Table 2– Wolfheze Workshops: priorities identified and public-health answers given in period 2 (1996–2005)
Wolfheze WorkshopsPublic-health problemPublic-health responseRef.
III 1996Monitoring of treatment outcome: little information on effectiveness of interventions of tuberculosis control in European countries is availableEmphasis is placed on cohort analysis of definite cases of pulmonary tuberculosis, using a minimal set of six mutually exclusive categories of treatment outcome: cure, treatment completed, failure, death, treatment interrupted, and transfer out16
IV 1998Drug resistance surveillance: vountries use their own definitions and methods to determine anti- tuberculosis drug resistanceMethods to test susceptibility for anti-tuberculosis drugs must be internationally standardised and quality assuredPatients who never been treated before and those that had previous treatment should be analysed separately17
V 1999Framework for tuberculosis control in low incidence countries: in the elimination phase of tuberculosis, specific problems and challenges emerge (importation of tuberculosis and latent tuberculosis infection; emergence of risk groups)An overall control strategy aimed at reducing tuberculosis infection and an elimination strategy aimed at reducing the prevalence of tuberculosis infection by using risk group and outbreak management oriented interventions18
Framework for tuberculosis control in low-incidence countries: the steady decline of tuberculosis for 150 yrs in many Western European countries leads to complacency and neglect of all aspects of disease controlEach European country must scrutinise the framework document carefully to find out how best to apply the principles outlined and draft country-specific guidelines19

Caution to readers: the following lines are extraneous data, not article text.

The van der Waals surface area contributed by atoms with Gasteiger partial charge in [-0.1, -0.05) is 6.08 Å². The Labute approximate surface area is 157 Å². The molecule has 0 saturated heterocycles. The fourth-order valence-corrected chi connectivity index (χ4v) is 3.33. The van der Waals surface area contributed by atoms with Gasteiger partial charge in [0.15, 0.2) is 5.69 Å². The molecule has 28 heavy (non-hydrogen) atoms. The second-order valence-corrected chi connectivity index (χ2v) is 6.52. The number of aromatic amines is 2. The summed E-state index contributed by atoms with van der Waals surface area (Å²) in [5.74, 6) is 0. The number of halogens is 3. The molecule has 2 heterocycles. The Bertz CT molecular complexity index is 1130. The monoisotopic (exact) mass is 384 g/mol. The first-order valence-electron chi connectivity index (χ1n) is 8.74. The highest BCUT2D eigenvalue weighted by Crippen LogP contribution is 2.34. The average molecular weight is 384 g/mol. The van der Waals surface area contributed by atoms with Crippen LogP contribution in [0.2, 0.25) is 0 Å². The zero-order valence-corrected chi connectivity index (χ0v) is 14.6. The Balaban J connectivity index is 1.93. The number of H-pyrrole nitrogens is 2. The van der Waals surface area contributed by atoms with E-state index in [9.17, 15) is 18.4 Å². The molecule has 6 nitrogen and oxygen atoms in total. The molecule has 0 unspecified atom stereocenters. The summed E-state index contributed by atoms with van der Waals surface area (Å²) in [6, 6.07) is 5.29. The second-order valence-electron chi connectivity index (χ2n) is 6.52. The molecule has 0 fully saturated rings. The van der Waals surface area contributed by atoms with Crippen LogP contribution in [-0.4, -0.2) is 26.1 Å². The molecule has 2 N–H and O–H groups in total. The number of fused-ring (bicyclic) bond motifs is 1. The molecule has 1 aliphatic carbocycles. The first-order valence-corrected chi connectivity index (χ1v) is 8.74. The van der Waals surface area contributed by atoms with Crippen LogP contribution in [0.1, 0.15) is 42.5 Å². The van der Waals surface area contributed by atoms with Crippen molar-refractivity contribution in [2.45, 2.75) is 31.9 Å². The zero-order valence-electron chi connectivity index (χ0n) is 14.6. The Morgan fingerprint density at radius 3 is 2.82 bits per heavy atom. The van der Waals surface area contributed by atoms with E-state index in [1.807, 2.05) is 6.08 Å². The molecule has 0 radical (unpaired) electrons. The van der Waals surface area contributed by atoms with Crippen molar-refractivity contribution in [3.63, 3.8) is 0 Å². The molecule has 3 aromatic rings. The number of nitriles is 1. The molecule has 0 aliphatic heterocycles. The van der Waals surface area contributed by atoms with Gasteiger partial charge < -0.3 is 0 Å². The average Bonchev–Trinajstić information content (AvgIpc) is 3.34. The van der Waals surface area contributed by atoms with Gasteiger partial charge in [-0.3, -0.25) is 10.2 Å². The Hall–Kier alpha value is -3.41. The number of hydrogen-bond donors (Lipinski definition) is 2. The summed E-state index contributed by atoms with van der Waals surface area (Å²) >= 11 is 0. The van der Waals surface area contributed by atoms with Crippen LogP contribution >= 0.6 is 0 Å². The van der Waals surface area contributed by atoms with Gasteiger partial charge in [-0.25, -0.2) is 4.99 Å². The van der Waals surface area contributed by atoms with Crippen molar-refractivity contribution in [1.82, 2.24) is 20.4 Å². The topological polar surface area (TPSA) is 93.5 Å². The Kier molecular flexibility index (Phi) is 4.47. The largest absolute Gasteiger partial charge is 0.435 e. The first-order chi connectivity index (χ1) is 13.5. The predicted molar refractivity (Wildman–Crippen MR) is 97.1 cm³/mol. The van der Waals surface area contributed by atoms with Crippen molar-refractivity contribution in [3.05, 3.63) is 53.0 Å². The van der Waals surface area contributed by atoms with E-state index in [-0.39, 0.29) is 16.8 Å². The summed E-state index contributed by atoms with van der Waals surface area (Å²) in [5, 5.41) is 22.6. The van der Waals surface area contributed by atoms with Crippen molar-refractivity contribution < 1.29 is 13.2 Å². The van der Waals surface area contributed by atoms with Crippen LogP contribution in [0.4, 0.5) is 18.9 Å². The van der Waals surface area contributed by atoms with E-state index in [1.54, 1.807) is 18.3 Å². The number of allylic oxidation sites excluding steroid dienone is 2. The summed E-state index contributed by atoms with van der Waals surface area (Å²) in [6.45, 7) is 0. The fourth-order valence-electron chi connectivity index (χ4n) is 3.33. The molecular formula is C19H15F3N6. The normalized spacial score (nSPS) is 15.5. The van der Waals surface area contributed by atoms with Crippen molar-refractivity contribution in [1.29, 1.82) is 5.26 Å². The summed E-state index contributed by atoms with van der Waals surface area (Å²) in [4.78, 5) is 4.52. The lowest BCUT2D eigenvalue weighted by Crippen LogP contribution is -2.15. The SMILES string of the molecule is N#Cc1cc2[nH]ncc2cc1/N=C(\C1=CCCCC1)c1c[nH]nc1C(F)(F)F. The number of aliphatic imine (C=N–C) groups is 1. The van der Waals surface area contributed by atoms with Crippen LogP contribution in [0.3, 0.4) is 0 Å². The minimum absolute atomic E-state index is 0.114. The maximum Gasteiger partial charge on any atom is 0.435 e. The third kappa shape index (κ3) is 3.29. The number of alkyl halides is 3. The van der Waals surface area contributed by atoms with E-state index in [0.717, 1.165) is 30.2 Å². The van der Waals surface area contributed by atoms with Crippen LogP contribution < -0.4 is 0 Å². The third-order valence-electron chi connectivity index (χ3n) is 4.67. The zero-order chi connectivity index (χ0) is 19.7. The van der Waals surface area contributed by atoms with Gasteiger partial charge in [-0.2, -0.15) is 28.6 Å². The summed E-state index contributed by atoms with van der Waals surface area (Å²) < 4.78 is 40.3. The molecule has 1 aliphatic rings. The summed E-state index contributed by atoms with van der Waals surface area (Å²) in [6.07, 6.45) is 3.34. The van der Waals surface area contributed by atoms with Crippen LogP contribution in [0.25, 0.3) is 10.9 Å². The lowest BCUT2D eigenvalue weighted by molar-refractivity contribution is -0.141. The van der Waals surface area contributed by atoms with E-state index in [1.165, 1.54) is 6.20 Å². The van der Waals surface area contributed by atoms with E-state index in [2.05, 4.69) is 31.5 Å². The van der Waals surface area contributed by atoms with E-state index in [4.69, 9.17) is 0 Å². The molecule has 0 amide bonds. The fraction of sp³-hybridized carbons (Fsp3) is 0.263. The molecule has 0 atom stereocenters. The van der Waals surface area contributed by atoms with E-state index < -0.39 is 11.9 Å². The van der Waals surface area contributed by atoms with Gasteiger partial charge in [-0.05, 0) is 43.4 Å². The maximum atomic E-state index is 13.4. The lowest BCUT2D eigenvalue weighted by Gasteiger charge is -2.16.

Tuberculosis control in prisons: correctional facilities have often been cited as reservoirs for tuberculosis, presenting a potential threat to the general populationPrisoners have 15 times more risk of tuberculosis than civilians (up to 84 times in one country) highlighting the vulnerability of prisoners to tuberculosis and emphasises the need for containment strategies29
Public-health nurse: patient compliance and contact investigations need close follow-upThe public-health nurse is key in patient and risk-group managementA public-health nurse network in Europe is advocated
Clinical specialist in tuberculosis: in low-incidence settings expertise to detect and treat tuberculosis is difficult to maintainGood tuberculosis control in situations with multidrug-resistant tuberculosis and tuberculosis/HIV needs close cooperation and exchange of information between various clinical specialists and public health tuberculosis specialists
VI 2000Management of multidrug-resistant tuberculosis: countries have difficulties in priority settingDrug resistance surveillance, clinical management with access to essential drugs and full treatment compliance, and prevention of transmission are all important in tuberculosis control
Transmission in healthcare workers: no information on risk of tuberculosis infection in healthcare workers is generally availableWorking groups discussed risk assessment and how to develop an infection control plan